Selangor’s Ayer Hitam Forest Reserve a Sanctuary for research

Community activity: A UPM forestry staff member explaining about herbal plants to students during an educational visit to the Ayer HItam Forest Reserve.

THE Ayer Hitam Forest Reserve in Puchong is rich in biodiversity and serves as an outdoor research lab for undergraduates specialising in forest research.

StarMetro recently met Universiti Putra Malaysia (UPM) Forestry Faculty dean Datin Dr Faridah Hanum Ibrahim and several faculty members to find out more about the research facilities housed in the Sultan Idris Shah Forestry Education Centre (Sisfec) located within the forest.

The forest became a topic of debate recently when some hikers were denied entry by security guards stationed at the entrance at Taman Wawasan 5/1.

They have now asked for permission to continue hiking in the forest.

The 1,176ha forest is under the jurisdiction of the Selangor Forestry Department and the Selangor government granted a 80-year lease to UPM in 1996 for education, research and extension in forestry.

Having been gazetted as a education and research forest, the forest is actually off-limits to the public and access is granted upon permission by the UPM Forestry Faculty.

The faculty offers three undergraduate programmes (Bachelor of Wood Science and Technology; Bachelor of Forestry Science; and Bachelor of Parks and Recreation Sciences) and graduate courses like Master of Tropical Forest Resource Management and Master of Wood Industries Technology.

UPM deputy dean Dr Mohd Zaki Hamzah said they had more than 600 students, including 239 post-graduate students.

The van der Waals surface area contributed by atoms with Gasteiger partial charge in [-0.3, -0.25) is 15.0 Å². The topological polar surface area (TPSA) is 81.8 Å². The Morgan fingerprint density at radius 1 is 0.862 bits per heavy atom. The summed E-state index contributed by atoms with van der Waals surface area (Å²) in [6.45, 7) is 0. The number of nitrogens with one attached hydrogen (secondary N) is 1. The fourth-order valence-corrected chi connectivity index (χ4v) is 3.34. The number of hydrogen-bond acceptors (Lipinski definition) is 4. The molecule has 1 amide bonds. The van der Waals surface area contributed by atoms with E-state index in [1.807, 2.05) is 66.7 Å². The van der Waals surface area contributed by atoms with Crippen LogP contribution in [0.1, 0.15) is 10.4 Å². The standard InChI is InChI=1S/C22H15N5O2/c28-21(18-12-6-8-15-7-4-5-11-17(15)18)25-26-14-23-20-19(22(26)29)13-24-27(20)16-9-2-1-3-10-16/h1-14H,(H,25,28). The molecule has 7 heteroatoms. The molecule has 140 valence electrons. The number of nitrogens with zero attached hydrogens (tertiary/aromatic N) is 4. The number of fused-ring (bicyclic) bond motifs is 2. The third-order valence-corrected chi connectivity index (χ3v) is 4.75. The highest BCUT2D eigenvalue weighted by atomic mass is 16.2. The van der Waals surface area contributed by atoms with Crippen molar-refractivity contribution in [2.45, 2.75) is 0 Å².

New facility: The lecture hall in the UPM Sultan Idris Shah Forestry Education Centre is used by students.

“We have more than 50 courses running each semester and the forest serves as an outdoor research laboratory for our students,” said Dr Mohd Zaki.

The research centre is accessible through the eastern border in Taman Saujana Puchong and includes a main administration centre, a lecture hall, laboratories, dormitories, camp site, nursery, obstacle course circuit and a paintball field.

Dr Faridah. said the dormitories were completed in 2009 while the academic buildings were completed last year.

“We have been conducting research in the forest, sometimes with international researchers, long before these facilities were built,” she said.

The chalets can accommodate up to 60 students doing field work in the forest.

“The obstacle course and paintball field are meant for our recreational and leadership training.

Living outdoo rs: Students can sometimes spend up to a year in the forest to do research on wildlife and would set up tents in the area.

“The paintball field is built on an open area is not meant for public use,” she said.

Wildlife ecology lecturer Dr Puan Chong Leong said some of his undergraduate students who were studying the birds and wildlife would set up camp in the forest, staying between one and two months while the post-graduates could be staying there for up to a year.

“There are more than 200 species of birds recorded in the forest and most are protected species.

“About 35 of them are threatened species. There are also more than 30 species of migratory birds every year,” said Dr Puan.

Dr Faridah said the university followed a Forest Management Plan that was approved by the state government and Forestry Department,

“We have had two plans so far. The first one was from 1996 to 2006 while the second will bring us through 2015.